in the fourth quarter again. now, what to do about it because, you know, doug and others were all talking maybe there's a correction out there. you buy the cheap stuff. buy the value so you don't have to worry about a correction. buy big tech. ibm. pete, you didn't list ibm but you should have. buy energy, buy retail. we're going to talk about target maybe later. there's a great opportunity. >> sirat, back to you. if you were to put money to work in some industrial-type companies, delphi, harman. >> right, i love the auto suppliers. i think to your question, when you look at where the semiconductor sales are, the auto components are going through the roof. and you've still got huge demand not just in the u.s. but globally. so those companies are trading at below market multiples, balance sheets that are improving. they're starting to pay dividends. and at the end of the day, one thing we haven't talked about is commodity costs which look at oil. as oil keeps on coming down, you've got auto sales, airlines. to pete's point, airlines are doing well and oil is below 100 bucks. look where they were when oil was over 100. you've still got the largest expense for airlines coming down.
i think that's an opportunity that you've got to look at. >> one of the bright spots at the banks have been the auto and auto lending. that's one of the things you really did see along with cni growth in their last quarter. you saw a very strong auto loan growth. i think that's definitely a place. >> sarat was talking, i was channeling link. you were talking about auto suppliers, i was hearing stephanie link for months. >> i know. >> on, what, the delphis and the other players? >> i really like leer. and delphi, too. we mentioned a whole bunch of them. and own gm. but i think the suppliers really have the leverage because they have many different customers, right? so you're not just depending on one products cycle. leer has lagged the group. i think like trw is an interesting takeout candidate. i think this one is also an interesting takeout candidate. meantime, they're fixing some of their problem businesses. >> how about steel which continues? pete's talked about it, i've talked about it, steph's talked about it. steph, steel continues to rise. what does that say about the global opportunity? what does that say about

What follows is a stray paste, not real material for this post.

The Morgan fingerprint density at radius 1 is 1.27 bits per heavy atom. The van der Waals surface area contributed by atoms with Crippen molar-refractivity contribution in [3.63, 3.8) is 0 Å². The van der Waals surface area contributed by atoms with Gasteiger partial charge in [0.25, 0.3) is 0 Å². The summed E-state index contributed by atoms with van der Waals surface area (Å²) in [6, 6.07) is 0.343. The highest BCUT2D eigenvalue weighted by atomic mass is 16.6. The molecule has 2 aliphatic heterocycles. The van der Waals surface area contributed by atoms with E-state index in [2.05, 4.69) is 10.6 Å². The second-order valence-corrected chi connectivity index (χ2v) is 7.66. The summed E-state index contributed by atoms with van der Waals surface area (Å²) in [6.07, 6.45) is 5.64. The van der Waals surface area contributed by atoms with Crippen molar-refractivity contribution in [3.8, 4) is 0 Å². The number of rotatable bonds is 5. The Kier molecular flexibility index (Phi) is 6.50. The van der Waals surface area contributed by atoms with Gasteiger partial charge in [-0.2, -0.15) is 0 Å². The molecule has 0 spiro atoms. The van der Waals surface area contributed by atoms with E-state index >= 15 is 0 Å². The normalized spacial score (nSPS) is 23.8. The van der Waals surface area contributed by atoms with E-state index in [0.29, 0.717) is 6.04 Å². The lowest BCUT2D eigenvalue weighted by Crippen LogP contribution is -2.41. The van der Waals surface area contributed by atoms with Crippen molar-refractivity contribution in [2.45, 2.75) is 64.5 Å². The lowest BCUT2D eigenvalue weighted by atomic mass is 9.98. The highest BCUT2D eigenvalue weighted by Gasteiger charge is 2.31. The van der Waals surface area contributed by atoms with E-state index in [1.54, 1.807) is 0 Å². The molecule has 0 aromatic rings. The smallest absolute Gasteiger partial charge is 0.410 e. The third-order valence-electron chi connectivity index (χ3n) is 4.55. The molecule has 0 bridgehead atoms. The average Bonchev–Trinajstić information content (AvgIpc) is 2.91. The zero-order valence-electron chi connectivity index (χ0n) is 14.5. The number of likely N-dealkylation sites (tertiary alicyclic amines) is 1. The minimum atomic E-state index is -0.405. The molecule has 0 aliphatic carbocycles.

earnings? what does that say about a steel dynamics and u.s. steel? it says you've got to buy them. >> sarat, thanks for coming in. let's hit our trader blitz now. four trades on four stocks making news today. first up, target. announcing plans to keep more than 900 of its stores open later in hopes of drawing more customers. jim, is that going to work? >> i think you're supposed to hold target. i think you're supposed to own it. if you don't own it, buy it. first off, it's trading at 15 times next year's earnings for a company of this quality. and i know people are going to say what quality with the data breach. that was last year's news, folks. at this price, you're supposed to own target. it's got a good dividend yield. and the consumer is picking up. all this talk we're having about autos gives a lot of credibility to that statement. >> all right. steph, a lot of people you know are holding some ge stock somewhere within their investment portfolios. >> yes. and we own it, too. >> credit suisse goes to outperform. talk to me. >> yeah. so yeah, it's been a laggard. it's down 7% year to date. industrials are up 2.5%.